There are some people who have no business being CEOs. And others who thrive despite being the quietest ones in the board room.
Well, now there’s a scientific study to explain why.
The Harvard Business Review recently published the results of a 10-year study it conducted with the University of Chicago and other top institutions called the CEO Genome Project, which set out to identify the building blocks of high-performing CEOs—0r those that meet or exceed the expectations of the role.
Of the more than 17,000 C-suite execs that were assessed, 2,000 were CEOs—and data like work history and business results were at play.
Among the most surprising facts gleaned from the study were that it pays to be an introvert, as that personality profile passes muster better with investors and boards. And quality of education really has no bearing on their standing; just seven percent of the CEOs in the study had an undergraduate degree from an Ivy League institution.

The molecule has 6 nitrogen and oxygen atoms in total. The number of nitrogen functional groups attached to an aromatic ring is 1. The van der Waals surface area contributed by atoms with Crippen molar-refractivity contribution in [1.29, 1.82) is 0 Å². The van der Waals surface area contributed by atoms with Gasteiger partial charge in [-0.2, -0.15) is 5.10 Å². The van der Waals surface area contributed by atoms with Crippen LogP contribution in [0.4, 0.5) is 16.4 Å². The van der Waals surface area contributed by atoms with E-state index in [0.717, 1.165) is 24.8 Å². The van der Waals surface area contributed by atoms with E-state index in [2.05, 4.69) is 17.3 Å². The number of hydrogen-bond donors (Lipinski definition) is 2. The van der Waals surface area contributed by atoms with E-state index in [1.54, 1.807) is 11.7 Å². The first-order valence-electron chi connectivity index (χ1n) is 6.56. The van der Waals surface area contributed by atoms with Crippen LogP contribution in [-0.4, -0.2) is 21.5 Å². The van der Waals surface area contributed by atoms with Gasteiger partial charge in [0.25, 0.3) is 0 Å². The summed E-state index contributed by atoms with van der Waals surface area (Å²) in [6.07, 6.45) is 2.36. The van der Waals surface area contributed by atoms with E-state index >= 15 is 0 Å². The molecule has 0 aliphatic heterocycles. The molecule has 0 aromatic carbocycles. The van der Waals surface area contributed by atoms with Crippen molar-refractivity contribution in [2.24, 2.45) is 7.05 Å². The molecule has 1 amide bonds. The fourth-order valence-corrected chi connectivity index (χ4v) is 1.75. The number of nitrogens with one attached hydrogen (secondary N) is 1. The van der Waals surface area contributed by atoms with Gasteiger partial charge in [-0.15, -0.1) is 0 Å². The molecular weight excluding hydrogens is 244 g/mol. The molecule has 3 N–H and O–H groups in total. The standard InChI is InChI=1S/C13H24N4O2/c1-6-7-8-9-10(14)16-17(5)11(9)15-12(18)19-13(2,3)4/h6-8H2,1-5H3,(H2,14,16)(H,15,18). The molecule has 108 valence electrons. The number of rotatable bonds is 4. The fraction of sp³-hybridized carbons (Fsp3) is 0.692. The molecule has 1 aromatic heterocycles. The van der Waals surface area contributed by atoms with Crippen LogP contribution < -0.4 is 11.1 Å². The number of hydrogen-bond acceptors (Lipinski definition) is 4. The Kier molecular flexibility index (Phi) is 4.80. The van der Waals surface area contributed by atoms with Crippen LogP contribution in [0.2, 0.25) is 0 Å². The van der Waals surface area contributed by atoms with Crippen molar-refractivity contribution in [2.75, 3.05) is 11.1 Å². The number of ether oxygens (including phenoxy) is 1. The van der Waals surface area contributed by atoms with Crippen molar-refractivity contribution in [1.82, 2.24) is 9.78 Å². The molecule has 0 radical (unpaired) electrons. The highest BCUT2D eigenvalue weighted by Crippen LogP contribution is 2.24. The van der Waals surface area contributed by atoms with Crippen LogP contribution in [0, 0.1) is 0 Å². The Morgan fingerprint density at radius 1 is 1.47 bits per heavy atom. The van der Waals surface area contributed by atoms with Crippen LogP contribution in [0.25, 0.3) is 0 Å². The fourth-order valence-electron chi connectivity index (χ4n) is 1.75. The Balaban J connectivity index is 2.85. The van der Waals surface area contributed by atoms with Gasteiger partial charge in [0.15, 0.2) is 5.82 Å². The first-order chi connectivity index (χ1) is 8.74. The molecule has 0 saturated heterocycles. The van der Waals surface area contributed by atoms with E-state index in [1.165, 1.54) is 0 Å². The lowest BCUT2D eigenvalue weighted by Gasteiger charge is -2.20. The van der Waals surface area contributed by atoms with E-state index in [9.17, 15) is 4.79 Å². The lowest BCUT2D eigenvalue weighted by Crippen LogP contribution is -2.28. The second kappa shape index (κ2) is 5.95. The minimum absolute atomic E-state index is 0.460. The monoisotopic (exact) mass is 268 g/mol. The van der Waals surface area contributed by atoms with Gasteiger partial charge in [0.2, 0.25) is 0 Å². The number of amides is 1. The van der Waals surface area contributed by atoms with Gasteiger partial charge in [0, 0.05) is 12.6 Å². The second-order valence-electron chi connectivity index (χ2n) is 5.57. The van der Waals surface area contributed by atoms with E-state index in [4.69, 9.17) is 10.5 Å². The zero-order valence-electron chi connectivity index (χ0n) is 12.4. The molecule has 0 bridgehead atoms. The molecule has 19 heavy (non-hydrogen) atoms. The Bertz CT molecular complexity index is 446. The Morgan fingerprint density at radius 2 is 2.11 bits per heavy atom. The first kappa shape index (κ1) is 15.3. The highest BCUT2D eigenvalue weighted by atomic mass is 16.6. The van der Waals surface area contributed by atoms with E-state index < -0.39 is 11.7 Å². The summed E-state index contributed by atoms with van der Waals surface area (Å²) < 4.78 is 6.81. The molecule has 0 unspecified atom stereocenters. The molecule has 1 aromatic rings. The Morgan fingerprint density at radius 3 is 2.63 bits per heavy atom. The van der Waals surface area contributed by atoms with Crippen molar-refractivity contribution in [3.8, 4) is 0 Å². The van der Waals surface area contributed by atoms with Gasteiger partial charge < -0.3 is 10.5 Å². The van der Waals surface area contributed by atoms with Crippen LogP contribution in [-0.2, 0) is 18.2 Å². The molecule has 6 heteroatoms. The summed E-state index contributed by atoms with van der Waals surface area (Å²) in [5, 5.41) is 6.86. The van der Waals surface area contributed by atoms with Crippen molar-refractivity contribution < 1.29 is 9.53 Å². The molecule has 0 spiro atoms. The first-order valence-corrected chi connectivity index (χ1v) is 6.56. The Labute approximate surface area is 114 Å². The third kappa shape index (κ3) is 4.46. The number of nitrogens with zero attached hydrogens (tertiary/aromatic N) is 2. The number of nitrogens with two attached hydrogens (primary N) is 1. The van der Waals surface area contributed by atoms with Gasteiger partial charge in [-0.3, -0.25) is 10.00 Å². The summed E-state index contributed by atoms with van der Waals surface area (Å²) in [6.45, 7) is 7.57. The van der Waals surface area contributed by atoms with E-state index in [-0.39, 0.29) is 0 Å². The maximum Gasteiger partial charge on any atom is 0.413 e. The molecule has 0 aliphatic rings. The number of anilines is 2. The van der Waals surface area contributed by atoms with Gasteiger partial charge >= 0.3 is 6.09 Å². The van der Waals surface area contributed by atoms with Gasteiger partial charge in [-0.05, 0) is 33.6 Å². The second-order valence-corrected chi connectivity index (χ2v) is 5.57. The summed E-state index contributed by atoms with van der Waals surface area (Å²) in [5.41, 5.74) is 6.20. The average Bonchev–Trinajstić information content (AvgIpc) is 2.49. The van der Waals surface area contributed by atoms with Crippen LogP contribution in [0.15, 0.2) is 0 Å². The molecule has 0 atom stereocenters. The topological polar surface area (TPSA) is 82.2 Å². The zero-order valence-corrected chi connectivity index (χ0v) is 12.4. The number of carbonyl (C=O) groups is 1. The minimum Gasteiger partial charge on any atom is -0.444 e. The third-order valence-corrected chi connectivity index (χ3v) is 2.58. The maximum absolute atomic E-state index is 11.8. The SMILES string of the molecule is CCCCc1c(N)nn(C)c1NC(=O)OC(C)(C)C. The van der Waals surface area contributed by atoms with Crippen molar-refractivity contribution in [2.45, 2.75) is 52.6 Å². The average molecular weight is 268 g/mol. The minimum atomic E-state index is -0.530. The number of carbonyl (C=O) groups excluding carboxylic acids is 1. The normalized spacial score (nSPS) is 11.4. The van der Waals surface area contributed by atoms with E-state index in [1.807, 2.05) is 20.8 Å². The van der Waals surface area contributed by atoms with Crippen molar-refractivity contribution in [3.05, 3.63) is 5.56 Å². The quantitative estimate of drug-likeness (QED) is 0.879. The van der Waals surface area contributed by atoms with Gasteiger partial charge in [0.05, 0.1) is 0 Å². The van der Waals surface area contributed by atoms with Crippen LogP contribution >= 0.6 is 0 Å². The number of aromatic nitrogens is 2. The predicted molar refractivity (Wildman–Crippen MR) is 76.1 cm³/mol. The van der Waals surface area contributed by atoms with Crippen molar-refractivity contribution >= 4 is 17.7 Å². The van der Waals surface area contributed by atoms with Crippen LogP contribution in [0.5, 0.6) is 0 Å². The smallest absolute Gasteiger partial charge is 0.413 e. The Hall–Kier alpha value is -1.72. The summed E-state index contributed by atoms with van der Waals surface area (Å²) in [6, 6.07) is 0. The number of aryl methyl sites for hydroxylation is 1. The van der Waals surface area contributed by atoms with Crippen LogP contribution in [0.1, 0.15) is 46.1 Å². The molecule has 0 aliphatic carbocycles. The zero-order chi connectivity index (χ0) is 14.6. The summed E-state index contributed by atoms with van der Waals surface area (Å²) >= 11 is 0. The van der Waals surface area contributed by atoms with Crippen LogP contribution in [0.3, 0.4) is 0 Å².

However, the study did tease out four specific behaviors that were found to make the most great CEOs great. These include the ability to: (1) “make decisions earlier, faster, and with greater conviction”; (2) “deftly engage stakeholders”; (3) proactively adapt to change; and (4) “reliably produce results.”
Of course, the researchers are quick to point out that these four traits aren’t necessary for every great CEO—and that each industry will require some of the traits more than others.
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